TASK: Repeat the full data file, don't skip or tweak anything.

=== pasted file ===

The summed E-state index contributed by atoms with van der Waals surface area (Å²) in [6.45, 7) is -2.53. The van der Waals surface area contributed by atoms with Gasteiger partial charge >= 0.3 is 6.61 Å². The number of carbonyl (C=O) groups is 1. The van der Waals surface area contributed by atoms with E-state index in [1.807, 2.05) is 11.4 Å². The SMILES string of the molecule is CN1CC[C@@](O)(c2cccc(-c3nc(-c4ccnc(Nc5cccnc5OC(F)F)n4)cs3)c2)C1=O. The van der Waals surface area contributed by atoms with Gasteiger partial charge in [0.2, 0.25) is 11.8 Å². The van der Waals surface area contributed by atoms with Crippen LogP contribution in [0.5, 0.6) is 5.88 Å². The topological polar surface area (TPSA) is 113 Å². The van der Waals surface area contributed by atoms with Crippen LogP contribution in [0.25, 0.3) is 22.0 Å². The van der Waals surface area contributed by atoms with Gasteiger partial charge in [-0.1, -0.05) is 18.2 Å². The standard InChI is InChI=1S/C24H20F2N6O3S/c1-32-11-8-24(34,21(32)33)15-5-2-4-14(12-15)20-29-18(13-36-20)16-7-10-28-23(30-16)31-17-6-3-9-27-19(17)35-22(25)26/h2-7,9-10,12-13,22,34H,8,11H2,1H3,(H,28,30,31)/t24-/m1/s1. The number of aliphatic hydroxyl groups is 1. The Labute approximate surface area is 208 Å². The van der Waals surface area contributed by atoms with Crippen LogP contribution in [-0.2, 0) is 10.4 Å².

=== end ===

The summed E-state index contributed by atoms with van der Waals surface area (Å²) in [6.45, 7) is -2.53. The van der Waals surface area contributed by atoms with Gasteiger partial charge >= 0.3 is 6.61 Å². The number of carbonyl (C=O) groups is 1. The van der Waals surface area contributed by atoms with E-state index in [1.807, 2.05) is 11.4 Å². The SMILES string of the molecule is CN1CC[C@@](O)(c2cccc(-c3nc(-c4ccnc(Nc5cccnc5OC(F)F)n4)cs3)c2)C1=O. The van der Waals surface area contributed by atoms with Gasteiger partial charge in [0.2, 0.25) is 11.8 Å². The van der Waals surface area contributed by atoms with Crippen LogP contribution in [0.5, 0.6) is 5.88 Å². The topological polar surface area (TPSA) is 113 Å². The van der Waals surface area contributed by atoms with Crippen LogP contribution in [0.25, 0.3) is 22.0 Å². The van der Waals surface area contributed by atoms with Gasteiger partial charge in [-0.1, -0.05) is 18.2 Å². The standard InChI is InChI=1S/C24H20F2N6O3S/c1-32-11-8-24(34,21(32)33)15-5-2-4-14(12-15)20-29-18(13-36-20)16-7-10-28-23(30-16)31-17-6-3-9-27-19(17)35-22(25)26/h2-7,9-10,12-13,22,34H,8,11H2,1H3,(H,28,30,31)/t24-/m1/s1. The number of aliphatic hydroxyl groups is 1. The Labute approximate surface area is 208 Å². The van der Waals surface area contributed by atoms with Crippen LogP contribution in [-0.2, 0) is 10.4 Å².